Teen broke into 22 cars in one night

A TEENAGER broke into 22 cars in a one-night crime spree but was caught sleeping in a car full of stolen goods close by, a court heard yesterday.Louis Thompson, 18, pleaded guilty to five counts of theft and asked for the 17 further offences to be taken into consideration before Bury St Edmunds magistrates.

A TEENAGER broke into 22 cars in a one-night crime spree but was caught sleeping in a car full of stolen goods close by, a court heard yesterday.

Louis Thompson, 18, pleaded guilty to five counts of theft and asked for the 17 further offences to be taken into consideration before Bury St Edmunds magistrates. He also pleaded guilty to a theft in Peterborough. He was handed an eight-week custodial sentence suspended for 18 months.

All 22 cars were parked on the Studlands Estate in Newmarket, where Thompson and another man, who has already been dealt with, were found sleeping in the car by police.

Ian Devine, prosecuting, said Thompson, formerly of Wesleyan Road, Peterborough and the other man were taken to Newmarket police station for questioning after the officers noticed stolen radios.


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“As people woke up to find their cars broken into they called the police,” he said. “The police spotted a number of items in the back of the car and arrested them on suspicion of theft.

“(At the station) both gave similar accounts. Mr Thompson said he had been asleep and the items had 'miraculously' appeared when he woke up. They were then sent back to the cells to reconsider their accounts.”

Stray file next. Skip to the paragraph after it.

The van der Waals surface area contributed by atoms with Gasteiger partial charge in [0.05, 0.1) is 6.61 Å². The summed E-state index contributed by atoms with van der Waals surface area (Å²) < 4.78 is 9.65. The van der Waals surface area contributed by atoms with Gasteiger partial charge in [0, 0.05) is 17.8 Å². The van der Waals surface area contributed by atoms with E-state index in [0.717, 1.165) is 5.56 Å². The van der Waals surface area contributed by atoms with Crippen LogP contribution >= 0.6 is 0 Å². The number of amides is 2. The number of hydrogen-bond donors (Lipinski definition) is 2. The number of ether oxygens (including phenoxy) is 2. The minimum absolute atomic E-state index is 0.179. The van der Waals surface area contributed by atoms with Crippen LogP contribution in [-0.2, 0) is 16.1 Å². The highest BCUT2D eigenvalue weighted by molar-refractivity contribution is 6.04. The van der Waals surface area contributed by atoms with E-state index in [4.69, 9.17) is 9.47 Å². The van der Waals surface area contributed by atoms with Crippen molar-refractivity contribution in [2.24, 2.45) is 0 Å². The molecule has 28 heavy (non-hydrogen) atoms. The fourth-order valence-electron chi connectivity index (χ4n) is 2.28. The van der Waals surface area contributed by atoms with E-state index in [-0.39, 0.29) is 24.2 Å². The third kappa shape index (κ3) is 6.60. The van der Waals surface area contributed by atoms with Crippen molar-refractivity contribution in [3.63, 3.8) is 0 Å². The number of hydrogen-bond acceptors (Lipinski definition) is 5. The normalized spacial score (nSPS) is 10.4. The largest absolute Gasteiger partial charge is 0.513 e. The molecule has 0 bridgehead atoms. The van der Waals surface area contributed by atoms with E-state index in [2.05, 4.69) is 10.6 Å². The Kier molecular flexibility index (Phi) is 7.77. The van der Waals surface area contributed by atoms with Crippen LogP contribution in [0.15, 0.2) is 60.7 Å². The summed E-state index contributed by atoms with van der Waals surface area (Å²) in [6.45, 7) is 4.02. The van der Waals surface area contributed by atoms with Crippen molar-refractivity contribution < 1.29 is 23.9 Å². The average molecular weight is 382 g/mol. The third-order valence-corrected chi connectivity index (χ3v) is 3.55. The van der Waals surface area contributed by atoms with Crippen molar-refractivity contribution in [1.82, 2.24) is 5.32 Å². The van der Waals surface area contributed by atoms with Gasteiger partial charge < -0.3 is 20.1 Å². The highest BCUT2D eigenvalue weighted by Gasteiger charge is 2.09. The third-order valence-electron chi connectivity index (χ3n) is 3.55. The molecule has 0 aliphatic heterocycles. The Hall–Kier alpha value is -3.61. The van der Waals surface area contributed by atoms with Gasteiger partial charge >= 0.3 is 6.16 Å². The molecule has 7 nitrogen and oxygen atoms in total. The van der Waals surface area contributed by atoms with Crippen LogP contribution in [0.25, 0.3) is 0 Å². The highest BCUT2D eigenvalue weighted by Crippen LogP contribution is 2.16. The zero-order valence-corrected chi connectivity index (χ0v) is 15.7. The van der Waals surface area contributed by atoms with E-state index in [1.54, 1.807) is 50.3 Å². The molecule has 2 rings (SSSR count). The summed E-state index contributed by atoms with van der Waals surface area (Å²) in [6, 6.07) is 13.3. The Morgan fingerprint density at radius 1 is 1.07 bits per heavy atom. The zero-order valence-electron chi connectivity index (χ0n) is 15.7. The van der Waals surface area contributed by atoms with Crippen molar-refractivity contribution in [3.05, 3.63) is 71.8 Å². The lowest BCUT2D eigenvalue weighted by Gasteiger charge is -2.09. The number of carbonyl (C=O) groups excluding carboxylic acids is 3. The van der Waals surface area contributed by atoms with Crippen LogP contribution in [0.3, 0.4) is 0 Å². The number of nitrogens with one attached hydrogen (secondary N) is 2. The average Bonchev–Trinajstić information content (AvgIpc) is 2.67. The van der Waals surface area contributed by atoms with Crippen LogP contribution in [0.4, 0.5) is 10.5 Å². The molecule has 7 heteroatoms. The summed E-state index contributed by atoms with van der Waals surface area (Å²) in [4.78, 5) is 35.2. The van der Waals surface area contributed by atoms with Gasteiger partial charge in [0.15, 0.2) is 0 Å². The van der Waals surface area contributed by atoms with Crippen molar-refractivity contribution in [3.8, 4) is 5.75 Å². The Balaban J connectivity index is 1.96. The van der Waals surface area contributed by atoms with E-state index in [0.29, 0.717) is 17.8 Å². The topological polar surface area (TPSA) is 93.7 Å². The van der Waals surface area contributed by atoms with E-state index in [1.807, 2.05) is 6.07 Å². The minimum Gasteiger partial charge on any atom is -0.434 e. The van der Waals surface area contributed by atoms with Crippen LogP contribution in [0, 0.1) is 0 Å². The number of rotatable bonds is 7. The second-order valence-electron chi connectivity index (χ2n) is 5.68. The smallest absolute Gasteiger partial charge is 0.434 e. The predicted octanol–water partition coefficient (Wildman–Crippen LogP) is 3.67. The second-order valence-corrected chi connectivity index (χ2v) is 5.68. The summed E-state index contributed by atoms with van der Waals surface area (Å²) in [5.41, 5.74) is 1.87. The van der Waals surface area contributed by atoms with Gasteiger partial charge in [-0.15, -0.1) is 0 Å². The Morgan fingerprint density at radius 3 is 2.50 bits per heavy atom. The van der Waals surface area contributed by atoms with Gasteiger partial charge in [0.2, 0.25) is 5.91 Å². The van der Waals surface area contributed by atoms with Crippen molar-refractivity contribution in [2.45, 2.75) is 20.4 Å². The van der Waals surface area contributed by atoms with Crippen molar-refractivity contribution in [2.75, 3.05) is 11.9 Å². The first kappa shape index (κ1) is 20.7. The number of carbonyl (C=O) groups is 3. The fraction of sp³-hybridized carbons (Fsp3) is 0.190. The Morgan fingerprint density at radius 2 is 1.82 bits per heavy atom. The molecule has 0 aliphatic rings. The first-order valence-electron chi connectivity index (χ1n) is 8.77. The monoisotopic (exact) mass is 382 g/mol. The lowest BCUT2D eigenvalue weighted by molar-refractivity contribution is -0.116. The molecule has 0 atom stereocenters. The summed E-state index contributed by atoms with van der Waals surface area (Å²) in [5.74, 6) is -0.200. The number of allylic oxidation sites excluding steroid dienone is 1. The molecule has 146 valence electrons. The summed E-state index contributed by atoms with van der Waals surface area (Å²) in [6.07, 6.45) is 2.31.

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Mr Devine said the pair blamed a third man before conceding they had used stones as “quick and effective” ways of smashing the windows of cars open and helping themselves to the contents.

Jenny Carpenter, for Thompson, said her client's problems had begun when he was in a bail hostel in Peterborough and he started mixing with an older crowd of rehabilitating criminals.

She said he was now in regular employment as a window cleaner and was trying to join the army and had already undertaken a military physical and drugs test.

She said he was not going to return to Newmarket because he associated it with his offending and was now trying to turn over a new leaf in Peterborough.

“The prospect of jail fills him with dread,” she said “He has used his time positively and effectively.”

Magistrate panel chairman Graham Higgins, sentencing Thompson, said: “With the seriousness of the offence only a custodial sentence will do. The sentence is intended to be a punishment.”

Thompson was given an eight-week sentence suspended for 18 months and required to fulfil a number of requirements.

He must sleep and reside at an address specified by the probation service and complete 60 hours of unpaid work. Thompson was also ordered to pay costs of £100.

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